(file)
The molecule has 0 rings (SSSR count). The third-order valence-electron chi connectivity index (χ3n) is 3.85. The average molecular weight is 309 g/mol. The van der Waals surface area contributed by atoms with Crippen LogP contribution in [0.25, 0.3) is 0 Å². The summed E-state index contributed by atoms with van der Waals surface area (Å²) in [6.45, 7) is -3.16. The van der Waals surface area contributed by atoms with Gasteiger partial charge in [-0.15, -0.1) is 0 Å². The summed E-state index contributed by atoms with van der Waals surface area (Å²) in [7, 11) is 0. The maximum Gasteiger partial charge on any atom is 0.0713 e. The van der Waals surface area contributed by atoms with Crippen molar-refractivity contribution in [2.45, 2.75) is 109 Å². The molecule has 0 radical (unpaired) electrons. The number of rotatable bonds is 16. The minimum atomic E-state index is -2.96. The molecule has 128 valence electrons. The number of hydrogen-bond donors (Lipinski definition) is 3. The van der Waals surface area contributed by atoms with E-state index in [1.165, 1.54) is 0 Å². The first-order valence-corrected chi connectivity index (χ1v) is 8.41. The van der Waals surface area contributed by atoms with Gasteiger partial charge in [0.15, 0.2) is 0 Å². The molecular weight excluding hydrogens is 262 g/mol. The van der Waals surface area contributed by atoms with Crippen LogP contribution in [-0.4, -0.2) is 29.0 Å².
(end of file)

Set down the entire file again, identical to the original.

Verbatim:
The molecule has 0 rings (SSSR count). The third-order valence-electron chi connectivity index (χ3n) is 3.85. The average molecular weight is 309 g/mol. The van der Waals surface area contributed by atoms with Crippen LogP contribution in [0.25, 0.3) is 0 Å². The summed E-state index contributed by atoms with van der Waals surface area (Å²) in [6.45, 7) is -3.16. The van der Waals surface area contributed by atoms with Gasteiger partial charge in [-0.15, -0.1) is 0 Å². The summed E-state index contributed by atoms with van der Waals surface area (Å²) in [7, 11) is 0. The maximum Gasteiger partial charge on any atom is 0.0713 e. The van der Waals surface area contributed by atoms with Crippen molar-refractivity contribution in [2.45, 2.75) is 109 Å². The molecule has 0 radical (unpaired) electrons. The number of rotatable bonds is 16. The minimum atomic E-state index is -2.96. The molecule has 128 valence electrons. The number of hydrogen-bond donors (Lipinski definition) is 3. The van der Waals surface area contributed by atoms with E-state index in [1.165, 1.54) is 0 Å². The first-order valence-corrected chi connectivity index (χ1v) is 8.41. The van der Waals surface area contributed by atoms with Gasteiger partial charge in [0.15, 0.2) is 0 Å². The molecular weight excluding hydrogens is 262 g/mol. The van der Waals surface area contributed by atoms with Crippen LogP contribution in [-0.4, -0.2) is 29.0 Å².